For example, the powerful tiger Maseitai Agunilyos starts out being able to move a single space in any direction. If you pay 16 Gyullas, you can flip his compass to reveal an extended movement grid that allows him to move an unlimited number of spaces in any direction (the same as the Queen piece in Chess).

Navia Dratp Agunilyos Maseitai
Agunilyos... Stupid name, but don't tell him that.


The Maseitai Olip starts the game being able to move one space orthogonally. After paying the Dratp cost of four Gyullas, he can still only move one space orthogonally, but at the point he Dratps he can switch the position of any two allies on the battlefield.

My absolute favourite piece is the Gyullas Turtle (who turned up in my review of Gormiti: The Trading Card Game yesterday). This piece has the same movement pattern as a red Gulled piece, but after Dratping, each time he moves he generates six Gyullas (normally, only Gulled pieces can generate Gyullas from moving). This is massively powerful, as Gyullas not only provide the means to Dratp your characters, they also provide the second route to victory: If you ever obtain 60 Gyullas, you can use them to Dratp your Navia piece, which causes you to instantly win the game.

Navia Dratp Gyullas crystals
Enough Gyullas to Navia Dratp twice!


This Dratping mechanism is the heart and soul of the game. Not only is it wonderfully implemented on the pieces, but it also creates a wealth of exciting possibilities in any game. The Dratping cost of each piece also creates amazing balance. The pieces that have the most powerful Dratp abilities have the highest Dratp cost; this means it takes a long time to save up the Gyullas to activate the power, and activating the power will also mean it will take longer for you to accumulate the 60 Gyullas needed to Dratp your Navia. Furthermore, in an interesting twist, whenever a Maseitai is killed by your opponent, your opponent will gain Gyullas equal to the Dratp value of the killed piece (even if the killed piece had not yet Dratp!).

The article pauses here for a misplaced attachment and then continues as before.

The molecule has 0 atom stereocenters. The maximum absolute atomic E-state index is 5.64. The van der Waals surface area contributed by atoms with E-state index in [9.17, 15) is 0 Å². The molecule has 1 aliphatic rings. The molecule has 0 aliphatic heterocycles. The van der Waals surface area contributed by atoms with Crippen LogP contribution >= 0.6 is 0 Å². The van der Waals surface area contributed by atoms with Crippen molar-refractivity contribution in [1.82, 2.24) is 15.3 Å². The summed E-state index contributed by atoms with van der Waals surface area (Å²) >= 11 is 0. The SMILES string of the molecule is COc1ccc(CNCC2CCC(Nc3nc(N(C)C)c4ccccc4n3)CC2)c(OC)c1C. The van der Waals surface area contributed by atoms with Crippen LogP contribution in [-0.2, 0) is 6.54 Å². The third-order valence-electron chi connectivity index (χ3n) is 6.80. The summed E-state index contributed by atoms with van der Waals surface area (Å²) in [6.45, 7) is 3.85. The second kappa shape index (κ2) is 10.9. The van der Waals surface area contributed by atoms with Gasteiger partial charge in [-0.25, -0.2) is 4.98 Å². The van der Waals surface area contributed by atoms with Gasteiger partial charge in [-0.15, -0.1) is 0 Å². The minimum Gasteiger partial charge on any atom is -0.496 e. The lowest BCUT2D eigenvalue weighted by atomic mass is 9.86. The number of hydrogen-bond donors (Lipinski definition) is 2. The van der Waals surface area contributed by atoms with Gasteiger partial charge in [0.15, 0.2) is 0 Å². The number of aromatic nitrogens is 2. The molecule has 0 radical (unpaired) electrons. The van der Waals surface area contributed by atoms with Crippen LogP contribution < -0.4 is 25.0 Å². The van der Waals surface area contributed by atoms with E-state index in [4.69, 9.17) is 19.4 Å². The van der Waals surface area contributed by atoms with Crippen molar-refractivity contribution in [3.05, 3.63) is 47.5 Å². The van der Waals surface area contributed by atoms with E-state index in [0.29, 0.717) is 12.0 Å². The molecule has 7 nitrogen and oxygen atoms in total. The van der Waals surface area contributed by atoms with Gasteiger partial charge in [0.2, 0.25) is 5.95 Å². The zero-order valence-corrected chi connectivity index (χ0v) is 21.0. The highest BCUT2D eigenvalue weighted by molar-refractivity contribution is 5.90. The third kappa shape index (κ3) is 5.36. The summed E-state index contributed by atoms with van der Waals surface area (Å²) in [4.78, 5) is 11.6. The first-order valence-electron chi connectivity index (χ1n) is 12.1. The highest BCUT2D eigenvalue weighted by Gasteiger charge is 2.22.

For example, if you bring Agunilyos into play and foolishly allow him to be killed, your opponent will gain 16 Gyullas! If you had already Dratp him at the cost of 16 Gyullas, that would technically put you 32 Gyullas behind, and probably in a position where it would be unlikely you could win. Bear in mind, Agunilyos is really quite weak until he has Dratp, so if you bring him out too early, your opponent could score an easy 16 Gyullas by picking him off. Put another way, you have to carefully judge if you really should Dratp a Maseitai, or even if you should summon it into play in the first place.

This system means you really have to think about how you balance your forces. If you put all powerful characters in your army, you will only rarely get to Dratp them; but if you only use Maseitai with low Dratp costs, then you will find yourself facing much stronger opponents who will pin down your movements and make it hard for you to win.

The Dratp mechanism is incredibly clever, and incredibly simple, just like the rest of the rules of the game, which boil down to doing one of the following things on your turn: